In which a veteran of cultural studies seminars in the 1990s moves into academic administration and finds himself a married suburban father of two. Foucault, plus lawn care.
This is part three in what has become a series.
Last year, the University of Florida attempted to come to grips with the reality of budget crunches and misaligned resources by announcing a five-year plan to trim certain departments and expand others. The idea was to use resources strategically – rather than inertially – to get more bang for the buck.
The faculty in the newly-disfavored areas went predictably ballistic, got a dean fired, raised all manner of objections (both procedural and substantive), and got the administration to cave completely, going so far as to charge the new interim dean with mollifying everybody by spending more money. So some change could occur, but only by adding; 'shared governance' took 'subtracting' off the table. The resources for this were to come from a new 'charge' that would get around legislative limits on spending.
Sure enough, this week we have word that the U of Florida has imposed a hiring freeze to deal with a $30 million deficit and the governor's veto of a proposed tuition increase. No word on the fate of the 'charge,' though I suspect it landed in the same bin as the original five-year plan. The University will appoint a panel of faculty, staff, and students to help identify ways to reduce costs.
That would be the same faculty that ran a dean out of town for daring to suggest that continuing to grow the pool of future underemployed composition adjuncts might not be the best use of taxpayer money.
So now, instead of cutting in some areas and using the savings to grow others, the U will cut by attrition and grow nothing, preserving existing imbalances in amber. And any strategic decisions will be made by the already-present, which is to say, those who benefit from the existing imbalances.
I'm not much of a drinker, but if I worked there, I'd drink every single day.
A pretty smart fellow once wrote that freedom is the insight into necessity. The U of Florida seems to be operating on the denial of necessity. Cuts cause conflict? Screw cuts! We'll just conjure more money from, uh, well, somewhere! That didn't work? Uh...it's the governor's fault! Yeah, that's it! After all, who elected him?
The point of the university is to serve the people of Florida. It is not to serve the faculty. If we grant that fundamental truth, then 'shared governance' should come with some pretty glaring restraints on it. Otherwise, people with obviously vested interests – that is, faculty with life tenure – will use their power to pervert the university to serve them instead. Astoundingly, they will have the gall to claim the moral high ground while they feather their own nests. When the irresistible force of angry tenured faculty crashes headfirst into the immovable object of Objective F-ing Reality – in this case, the governor's veto – bad things will happen. Like hiring freezes. Underfunded areas will continue to languish; overstaffed areas will continue to produce graduates for already-overcrowded fields.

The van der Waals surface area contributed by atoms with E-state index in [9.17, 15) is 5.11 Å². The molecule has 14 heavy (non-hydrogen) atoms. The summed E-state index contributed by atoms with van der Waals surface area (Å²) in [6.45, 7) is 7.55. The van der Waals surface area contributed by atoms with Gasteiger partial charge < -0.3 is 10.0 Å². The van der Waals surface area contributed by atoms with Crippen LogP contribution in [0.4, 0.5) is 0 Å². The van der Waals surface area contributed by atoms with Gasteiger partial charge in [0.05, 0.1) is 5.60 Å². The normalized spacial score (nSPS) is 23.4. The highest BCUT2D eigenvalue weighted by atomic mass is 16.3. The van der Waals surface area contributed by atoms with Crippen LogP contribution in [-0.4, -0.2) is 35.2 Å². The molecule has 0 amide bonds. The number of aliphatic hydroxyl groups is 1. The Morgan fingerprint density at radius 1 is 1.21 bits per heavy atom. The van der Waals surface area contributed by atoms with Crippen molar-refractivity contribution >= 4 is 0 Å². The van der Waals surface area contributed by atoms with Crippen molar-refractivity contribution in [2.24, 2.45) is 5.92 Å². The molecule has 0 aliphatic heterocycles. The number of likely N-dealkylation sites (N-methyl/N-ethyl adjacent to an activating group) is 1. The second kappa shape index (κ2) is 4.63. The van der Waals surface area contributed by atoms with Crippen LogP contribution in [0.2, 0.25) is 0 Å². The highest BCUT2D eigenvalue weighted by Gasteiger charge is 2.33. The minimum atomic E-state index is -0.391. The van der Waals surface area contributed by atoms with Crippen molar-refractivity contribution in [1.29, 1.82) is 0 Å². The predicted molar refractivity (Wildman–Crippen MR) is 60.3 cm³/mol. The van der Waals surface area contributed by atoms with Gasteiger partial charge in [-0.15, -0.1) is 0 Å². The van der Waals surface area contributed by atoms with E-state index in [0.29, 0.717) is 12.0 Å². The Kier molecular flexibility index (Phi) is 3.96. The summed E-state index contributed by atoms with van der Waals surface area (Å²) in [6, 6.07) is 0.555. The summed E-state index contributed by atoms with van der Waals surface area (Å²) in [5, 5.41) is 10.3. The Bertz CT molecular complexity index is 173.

Inertia kills. Just in the last month we've had word of two colleges dying, and of several more on life support. In many states, public higher ed has been the go-to budget line any time there has been a shortfall – the tenured faculty may or may not feel the pain, but the underemployed adjuncts certainly do. Most of higher education is still nonprofit, but that doesn't mean it's immune to economics. We can choose to try to get a grip on those realities, or we can continue to let them buffet us in the name of conflict avoidance. But the Florida approach of closing your eyes real tight, clicking your heels together, and waiting for the unaccountable windfall to pay everybody off just ain't working.
A hiring freeze is an abdication of strategy. It's exactly the wrong move. You can't wait for flush times to start trying to make changes. If anything, you need those changes all the more when budgets are tight. Now that nobody – nobody – can deny the reality of the budget shortfall, this is the time to get serious about reallocation. That means not setting up processes that will inevitably ratify existing imbalances. It may mean sucking it up and having some nasty political battles. That's what leaders have to be willing to do.
Good luck, Florida. If you figure out where that secret 'windfall' tree is, let me know. I've been doing this for a while now, and haven't found it yet.